Volcanoes are violent. And the most powerful can change an entire landscape in hours. Consider Washington State’s Mount Saint Helens that erupted in 1980. Take a look at a Google earth map (link) that shows with great clarity what happens when 1,300 feet of mountaintop gets blown off of a near 10,000-foot peak. There are numerous videos that show what happened with the flooding and pyroclastic flows that devastated an entire region. (Here’s one) Even as far as five hundred miles away where I grew up in Montana, the daytime sky was black and it rained ash for days.

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Cantina Madonna della Grazie Liscone

Cantina Madonna delle Grazie - 2015 Liscone

Price: $27.00
Size: 750ml
Availability: 

24+ in stock

Type of Wine: Red
Grape(s): Aglianico
Style: Rustic, Medium Body, Elegant and Aromatic

The Wine

While Madonna della Grazie's Agliancio del Vulture "Liscone" is the second Agliancio in the cantina's range of reds, it can easily rival many a cantina’s first. It’s a very serious wine but equally as charming, and it punches so far above its weight class that it seems silly for the price. (I have told the Latoracca family—the owners and winegrowers—that the wine is simply amazing for the price, followed by threats in the event that they should increase it!) Even our top Italian wine professionals in some of the best restaurants in the country ask to reserve dozens of cases in advance for the by-the-glass programs.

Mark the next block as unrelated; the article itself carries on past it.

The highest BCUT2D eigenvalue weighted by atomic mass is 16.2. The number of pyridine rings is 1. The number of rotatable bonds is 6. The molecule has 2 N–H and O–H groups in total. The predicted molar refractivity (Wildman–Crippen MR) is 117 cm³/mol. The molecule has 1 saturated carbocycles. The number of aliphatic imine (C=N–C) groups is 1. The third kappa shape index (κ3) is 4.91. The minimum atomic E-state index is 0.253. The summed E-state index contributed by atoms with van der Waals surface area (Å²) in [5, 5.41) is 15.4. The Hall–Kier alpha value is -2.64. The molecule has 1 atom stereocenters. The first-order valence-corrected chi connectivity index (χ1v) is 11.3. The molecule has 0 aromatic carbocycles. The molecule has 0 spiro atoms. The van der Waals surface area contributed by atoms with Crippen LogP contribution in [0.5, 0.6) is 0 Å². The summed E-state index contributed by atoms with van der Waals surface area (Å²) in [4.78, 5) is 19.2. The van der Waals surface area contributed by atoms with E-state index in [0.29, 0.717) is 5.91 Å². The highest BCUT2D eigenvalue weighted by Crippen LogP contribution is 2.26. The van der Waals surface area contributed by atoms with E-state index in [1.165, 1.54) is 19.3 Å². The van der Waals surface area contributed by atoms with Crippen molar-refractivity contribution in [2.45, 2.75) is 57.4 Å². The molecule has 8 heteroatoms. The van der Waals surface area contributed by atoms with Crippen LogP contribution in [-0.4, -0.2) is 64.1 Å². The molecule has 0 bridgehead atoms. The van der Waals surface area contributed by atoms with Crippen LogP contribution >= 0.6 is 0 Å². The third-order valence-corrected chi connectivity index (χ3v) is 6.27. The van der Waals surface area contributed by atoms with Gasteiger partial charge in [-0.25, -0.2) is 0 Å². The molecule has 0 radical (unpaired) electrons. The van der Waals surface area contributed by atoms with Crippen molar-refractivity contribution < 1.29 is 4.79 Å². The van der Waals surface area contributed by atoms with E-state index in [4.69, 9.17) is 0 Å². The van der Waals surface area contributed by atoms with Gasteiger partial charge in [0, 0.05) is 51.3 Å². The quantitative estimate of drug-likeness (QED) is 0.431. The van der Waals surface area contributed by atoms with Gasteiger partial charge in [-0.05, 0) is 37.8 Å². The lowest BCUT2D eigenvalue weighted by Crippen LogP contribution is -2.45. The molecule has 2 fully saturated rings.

INFORMATION DISCLAIMER

Terroir: The 5.5 hectares that compose the Liscone wine comes from 30+ year-old vines sitting 430 meters above the sea. Three kilometers away from Messer Oto, it is harvested one week later in late October because of its soil made of more clay and the nearby creek, not because the temperature is so different. The plants are a masale selection different than those on Messer Oto, but likely have their larger size because of the stronger water retentive ability of the soils by comparison. The average yield is 50-55hl/ha (70-80 quintale).

Vinification: Liscone’s natural fermentation is longer than Messer Oto’s, and ranges between 14-24 days, depending on the tannin level of the vintage. Extractions are made daily, with more in the beginning than the end, and the peak temperatures range between 28-32°C. Malolactic fermentation takes place naturally in the spring and sulfites are added after that.